Today he’s a harmless, golf-loving old guy, but Alice Cooper was once the scourge of middle America.
The shock rock legend — born Vincent Furnier — made several appearances in Madison throughout the 1970s, around the time he was reaching peak popularity. (“School’s Out,” probably Cooper’s best known song, was released in 1972.) Cooper was christened “Alice in Dairyland” in 1979 by the actual Alice in Dairyland. This was at the opening of a record shop on Madison’s west side, where Cooper also competed in a cow milking contest with then-Mayor Paul Soglin. But his relationship with Soggy actually began a few years earlier.
Before a “School’s Out” tour stop at the Dane County Coliseum, on Dec. 11, 1973, Soglin awarded Cooper — who wore a WISM t-shirt — the “key to the city” in the form of a giant bottle opener (or “church key”). The 28-year-old “Red Mayor” also gave the rocker a much smaller, more traditional key, he said years later. Cooper himself fondly recalled the event in an Aug. 28, 2005 story by the Wisconsin State Journal, ahead of another Madison visit that week.
“He gave us the key to the city. It was like a giant key to open a beer,” joked Cooper, who plays The Sylvee on July 10. “…I said ‘You’re the mayor’s son.’ He said ‘No, I’m the mayor.’”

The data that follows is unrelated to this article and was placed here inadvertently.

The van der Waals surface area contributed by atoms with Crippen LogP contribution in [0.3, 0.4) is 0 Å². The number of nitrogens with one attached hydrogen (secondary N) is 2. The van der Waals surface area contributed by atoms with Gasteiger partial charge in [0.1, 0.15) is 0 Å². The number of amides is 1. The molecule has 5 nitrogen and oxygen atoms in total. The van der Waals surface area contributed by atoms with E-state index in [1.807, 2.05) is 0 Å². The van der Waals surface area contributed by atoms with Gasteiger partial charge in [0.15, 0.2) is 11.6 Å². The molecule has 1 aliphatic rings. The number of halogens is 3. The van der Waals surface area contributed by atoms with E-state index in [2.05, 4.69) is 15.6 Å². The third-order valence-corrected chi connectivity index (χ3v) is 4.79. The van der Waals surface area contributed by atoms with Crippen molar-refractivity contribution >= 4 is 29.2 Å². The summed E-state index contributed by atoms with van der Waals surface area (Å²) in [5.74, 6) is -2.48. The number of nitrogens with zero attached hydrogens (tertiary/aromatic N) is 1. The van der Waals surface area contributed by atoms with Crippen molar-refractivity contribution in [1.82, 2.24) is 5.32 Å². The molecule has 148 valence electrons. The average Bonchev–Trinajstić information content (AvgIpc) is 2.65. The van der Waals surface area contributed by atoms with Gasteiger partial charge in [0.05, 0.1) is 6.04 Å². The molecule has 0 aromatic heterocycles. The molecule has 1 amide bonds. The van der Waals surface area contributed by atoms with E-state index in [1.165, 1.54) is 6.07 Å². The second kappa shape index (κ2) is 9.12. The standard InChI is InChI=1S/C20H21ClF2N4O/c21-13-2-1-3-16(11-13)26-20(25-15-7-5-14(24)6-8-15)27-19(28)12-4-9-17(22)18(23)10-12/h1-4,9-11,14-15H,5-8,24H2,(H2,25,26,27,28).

Throughout his tenure as mayor, Soglin also awarded keys to Bob Dylan, Charles Mingus and Arlo Guthrie. Those were presumably not giant bottle openers. Something so lighthearted seems out of character for Soglin, whose final(?) term as mayor was highlighted by a war against Taco Bell. But at the time, he as much a countercultural icon as Cooper. Soglin’s political career began with his anti-war activism in the 1960s. When he first campaigned for alderman, a poster by his opponent painted him as a mustachioed hooligan, out to disrupt the city’s values.
A few years later, during the 1973 mayoral election, incumbent Madison Mayor Bill Dyke spoke about how “decent people” shouldn’t vote for Soglin, as if he was the one chopping off mannequin heads on stage. (“I don’t care if you’re decent or indecent,” Soglin countered. “I hope you’ll support me on election day.”)
“Bill violated the cardinal rule for all politicians, which is, ‘Never attack the voter,’” Soglin told Madison Magazine in 1985. “The next day lawn signs started popping up saying, ‘Another decent family for Soglin.’ And that was it.” Incidentally, the 1973 appearance that saw Cooper receive his church key to Madison was positively reviewed by The Capital Times.
“Some say Alice Cooper is our foremost example of the absolute prostitution of a human being,” began writer Robert LaBrasca, before ultimately deciding “Cooper and his accomplices may not be great artists but great art…”
Together, Cooper and Soglin represented a scary time for what some politicians now like to call “real America.” A popular leftist politician and a rock star who went through stage blood like it was water, bringing their oddball agenda to the masses. Now it seems almost quaint.
Alice Cooper, now 71 but still rocking as hard as ever, will play The Sylvee on July 10.